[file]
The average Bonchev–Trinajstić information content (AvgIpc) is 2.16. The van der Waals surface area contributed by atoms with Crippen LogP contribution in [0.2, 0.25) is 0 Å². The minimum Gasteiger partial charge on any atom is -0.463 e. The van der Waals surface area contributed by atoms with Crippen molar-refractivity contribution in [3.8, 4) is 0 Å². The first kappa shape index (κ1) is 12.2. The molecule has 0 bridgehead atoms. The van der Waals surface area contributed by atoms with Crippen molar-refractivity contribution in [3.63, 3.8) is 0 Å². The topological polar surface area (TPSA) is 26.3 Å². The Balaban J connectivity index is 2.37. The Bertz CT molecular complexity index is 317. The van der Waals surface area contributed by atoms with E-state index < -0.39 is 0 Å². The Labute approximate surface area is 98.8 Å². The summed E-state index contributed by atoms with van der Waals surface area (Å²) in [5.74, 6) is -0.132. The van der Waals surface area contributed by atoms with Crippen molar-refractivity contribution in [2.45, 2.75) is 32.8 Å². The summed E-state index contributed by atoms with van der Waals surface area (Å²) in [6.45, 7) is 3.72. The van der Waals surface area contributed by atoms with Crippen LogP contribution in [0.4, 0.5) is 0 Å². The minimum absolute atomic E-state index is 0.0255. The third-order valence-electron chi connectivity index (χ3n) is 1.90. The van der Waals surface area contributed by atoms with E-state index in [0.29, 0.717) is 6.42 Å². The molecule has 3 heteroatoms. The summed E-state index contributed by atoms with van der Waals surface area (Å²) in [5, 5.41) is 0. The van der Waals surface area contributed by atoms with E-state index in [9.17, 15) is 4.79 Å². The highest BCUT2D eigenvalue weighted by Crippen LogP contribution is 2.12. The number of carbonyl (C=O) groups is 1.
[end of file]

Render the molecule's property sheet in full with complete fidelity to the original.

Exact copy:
The average Bonchev–Trinajstić information content (AvgIpc) is 2.16. The van der Waals surface area contributed by atoms with Crippen LogP contribution in [0.2, 0.25) is 0 Å². The minimum Gasteiger partial charge on any atom is -0.463 e. The van der Waals surface area contributed by atoms with Crippen molar-refractivity contribution in [3.8, 4) is 0 Å². The first kappa shape index (κ1) is 12.2. The molecule has 0 bridgehead atoms. The van der Waals surface area contributed by atoms with Crippen molar-refractivity contribution in [3.63, 3.8) is 0 Å². The topological polar surface area (TPSA) is 26.3 Å². The Balaban J connectivity index is 2.37. The Bertz CT molecular complexity index is 317. The van der Waals surface area contributed by atoms with E-state index < -0.39 is 0 Å². The Labute approximate surface area is 98.8 Å². The summed E-state index contributed by atoms with van der Waals surface area (Å²) in [5.74, 6) is -0.132. The van der Waals surface area contributed by atoms with Crippen molar-refractivity contribution in [2.45, 2.75) is 32.8 Å². The summed E-state index contributed by atoms with van der Waals surface area (Å²) in [6.45, 7) is 3.72. The van der Waals surface area contributed by atoms with Crippen LogP contribution in [0.4, 0.5) is 0 Å². The minimum absolute atomic E-state index is 0.0255. The third-order valence-electron chi connectivity index (χ3n) is 1.90. The van der Waals surface area contributed by atoms with E-state index in [0.29, 0.717) is 6.42 Å². The molecule has 3 heteroatoms. The summed E-state index contributed by atoms with van der Waals surface area (Å²) in [5, 5.41) is 0. The van der Waals surface area contributed by atoms with E-state index in [9.17, 15) is 4.79 Å². The highest BCUT2D eigenvalue weighted by Crippen LogP contribution is 2.12. The number of carbonyl (C=O) groups is 1.